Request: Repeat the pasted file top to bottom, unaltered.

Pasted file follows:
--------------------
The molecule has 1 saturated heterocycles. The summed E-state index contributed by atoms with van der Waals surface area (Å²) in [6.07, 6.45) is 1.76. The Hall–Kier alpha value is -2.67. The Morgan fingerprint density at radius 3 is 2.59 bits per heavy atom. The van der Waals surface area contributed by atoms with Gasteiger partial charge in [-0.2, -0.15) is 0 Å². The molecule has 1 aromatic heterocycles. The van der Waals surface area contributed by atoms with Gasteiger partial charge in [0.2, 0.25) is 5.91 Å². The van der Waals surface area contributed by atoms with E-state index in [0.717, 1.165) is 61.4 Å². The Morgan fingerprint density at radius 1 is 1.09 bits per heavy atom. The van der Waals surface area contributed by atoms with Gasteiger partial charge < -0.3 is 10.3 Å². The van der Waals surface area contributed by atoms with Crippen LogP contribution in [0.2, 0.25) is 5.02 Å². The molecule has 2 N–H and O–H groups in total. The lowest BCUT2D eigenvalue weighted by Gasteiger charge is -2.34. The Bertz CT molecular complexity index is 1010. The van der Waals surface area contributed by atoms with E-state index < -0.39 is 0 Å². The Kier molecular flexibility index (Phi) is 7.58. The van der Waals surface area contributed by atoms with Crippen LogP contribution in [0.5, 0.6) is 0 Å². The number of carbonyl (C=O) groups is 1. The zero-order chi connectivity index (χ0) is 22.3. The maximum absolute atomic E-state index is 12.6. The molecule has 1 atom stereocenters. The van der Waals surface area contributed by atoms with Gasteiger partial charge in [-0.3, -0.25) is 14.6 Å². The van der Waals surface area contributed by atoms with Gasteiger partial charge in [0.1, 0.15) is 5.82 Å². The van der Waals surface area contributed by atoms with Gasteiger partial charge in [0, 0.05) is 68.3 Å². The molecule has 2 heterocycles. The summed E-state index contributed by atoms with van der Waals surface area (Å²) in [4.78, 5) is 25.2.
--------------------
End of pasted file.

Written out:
The molecule has 1 saturated heterocycles. The summed E-state index contributed by atoms with van der Waals surface area (Å²) in [6.07, 6.45) is 1.76. The Hall–Kier alpha value is -2.67. The Morgan fingerprint density at radius 3 is 2.59 bits per heavy atom. The van der Waals surface area contributed by atoms with Gasteiger partial charge in [-0.2, -0.15) is 0 Å². The molecule has 1 aromatic heterocycles. The van der Waals surface area contributed by atoms with Gasteiger partial charge in [0.2, 0.25) is 5.91 Å². The van der Waals surface area contributed by atoms with E-state index in [0.717, 1.165) is 61.4 Å². The Morgan fingerprint density at radius 1 is 1.09 bits per heavy atom. The van der Waals surface area contributed by atoms with Gasteiger partial charge < -0.3 is 10.3 Å². The van der Waals surface area contributed by atoms with Crippen LogP contribution in [0.2, 0.25) is 5.02 Å². The molecule has 2 N–H and O–H groups in total. The lowest BCUT2D eigenvalue weighted by Gasteiger charge is -2.34. The Bertz CT molecular complexity index is 1010. The van der Waals surface area contributed by atoms with E-state index < -0.39 is 0 Å². The Kier molecular flexibility index (Phi) is 7.58. The van der Waals surface area contributed by atoms with Crippen LogP contribution in [0.5, 0.6) is 0 Å². The number of carbonyl (C=O) groups is 1. The zero-order chi connectivity index (χ0) is 22.3. The maximum absolute atomic E-state index is 12.6. The molecule has 1 atom stereocenters. The van der Waals surface area contributed by atoms with Gasteiger partial charge in [-0.3, -0.25) is 14.6 Å². The van der Waals surface area contributed by atoms with Gasteiger partial charge in [0.1, 0.15) is 5.82 Å². The van der Waals surface area contributed by atoms with Gasteiger partial charge in [0, 0.05) is 68.3 Å². The molecule has 2 heterocycles. The summed E-state index contributed by atoms with van der Waals surface area (Å²) in [4.78, 5) is 25.2.